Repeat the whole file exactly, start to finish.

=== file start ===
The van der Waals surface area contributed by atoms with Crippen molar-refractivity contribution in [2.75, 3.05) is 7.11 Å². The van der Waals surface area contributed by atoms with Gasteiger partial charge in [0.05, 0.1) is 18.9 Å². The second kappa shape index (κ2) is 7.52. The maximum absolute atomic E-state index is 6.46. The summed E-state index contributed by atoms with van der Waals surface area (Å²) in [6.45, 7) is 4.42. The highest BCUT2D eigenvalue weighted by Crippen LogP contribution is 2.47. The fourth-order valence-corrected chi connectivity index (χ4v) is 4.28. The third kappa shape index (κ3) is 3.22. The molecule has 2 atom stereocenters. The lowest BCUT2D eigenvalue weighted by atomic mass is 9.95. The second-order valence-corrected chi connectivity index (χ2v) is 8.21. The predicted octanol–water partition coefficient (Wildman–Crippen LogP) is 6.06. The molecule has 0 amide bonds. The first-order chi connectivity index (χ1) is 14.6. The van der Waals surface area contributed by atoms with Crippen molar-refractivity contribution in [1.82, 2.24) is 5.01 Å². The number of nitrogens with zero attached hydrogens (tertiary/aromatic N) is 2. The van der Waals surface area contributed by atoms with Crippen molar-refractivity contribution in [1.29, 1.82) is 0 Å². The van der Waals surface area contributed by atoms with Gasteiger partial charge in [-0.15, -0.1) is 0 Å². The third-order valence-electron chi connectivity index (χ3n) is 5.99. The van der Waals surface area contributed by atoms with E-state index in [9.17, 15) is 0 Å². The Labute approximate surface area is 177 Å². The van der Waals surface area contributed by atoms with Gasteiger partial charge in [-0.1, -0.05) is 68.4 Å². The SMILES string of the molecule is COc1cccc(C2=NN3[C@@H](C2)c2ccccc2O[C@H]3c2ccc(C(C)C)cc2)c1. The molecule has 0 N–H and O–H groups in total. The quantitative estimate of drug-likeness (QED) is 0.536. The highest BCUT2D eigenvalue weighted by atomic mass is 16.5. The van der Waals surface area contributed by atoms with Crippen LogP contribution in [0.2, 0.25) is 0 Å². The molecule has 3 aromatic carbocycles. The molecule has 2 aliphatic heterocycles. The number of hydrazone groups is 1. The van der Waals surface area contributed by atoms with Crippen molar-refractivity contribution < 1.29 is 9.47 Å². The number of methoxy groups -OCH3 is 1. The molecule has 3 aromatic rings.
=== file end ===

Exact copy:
The van der Waals surface area contributed by atoms with Crippen molar-refractivity contribution in [2.75, 3.05) is 7.11 Å². The van der Waals surface area contributed by atoms with Gasteiger partial charge in [0.05, 0.1) is 18.9 Å². The second kappa shape index (κ2) is 7.52. The maximum absolute atomic E-state index is 6.46. The summed E-state index contributed by atoms with van der Waals surface area (Å²) in [6.45, 7) is 4.42. The highest BCUT2D eigenvalue weighted by Crippen LogP contribution is 2.47. The fourth-order valence-corrected chi connectivity index (χ4v) is 4.28. The third kappa shape index (κ3) is 3.22. The molecule has 2 atom stereocenters. The lowest BCUT2D eigenvalue weighted by atomic mass is 9.95. The second-order valence-corrected chi connectivity index (χ2v) is 8.21. The predicted octanol–water partition coefficient (Wildman–Crippen LogP) is 6.06. The molecule has 0 amide bonds. The first-order chi connectivity index (χ1) is 14.6. The van der Waals surface area contributed by atoms with Crippen molar-refractivity contribution in [1.82, 2.24) is 5.01 Å². The number of nitrogens with zero attached hydrogens (tertiary/aromatic N) is 2. The van der Waals surface area contributed by atoms with Crippen molar-refractivity contribution in [1.29, 1.82) is 0 Å². The van der Waals surface area contributed by atoms with Gasteiger partial charge in [-0.15, -0.1) is 0 Å². The third-order valence-electron chi connectivity index (χ3n) is 5.99. The van der Waals surface area contributed by atoms with E-state index in [9.17, 15) is 0 Å². The Labute approximate surface area is 177 Å². The van der Waals surface area contributed by atoms with Gasteiger partial charge in [-0.1, -0.05) is 68.4 Å². The SMILES string of the molecule is COc1cccc(C2=NN3[C@@H](C2)c2ccccc2O[C@H]3c2ccc(C(C)C)cc2)c1. The molecule has 0 N–H and O–H groups in total. The quantitative estimate of drug-likeness (QED) is 0.536. The highest BCUT2D eigenvalue weighted by atomic mass is 16.5. The van der Waals surface area contributed by atoms with Crippen LogP contribution in [0.2, 0.25) is 0 Å². The molecule has 3 aromatic carbocycles. The molecule has 2 aliphatic heterocycles. The number of hydrazone groups is 1. The van der Waals surface area contributed by atoms with Crippen molar-refractivity contribution < 1.29 is 9.47 Å². The number of methoxy groups -OCH3 is 1. The molecule has 3 aromatic rings.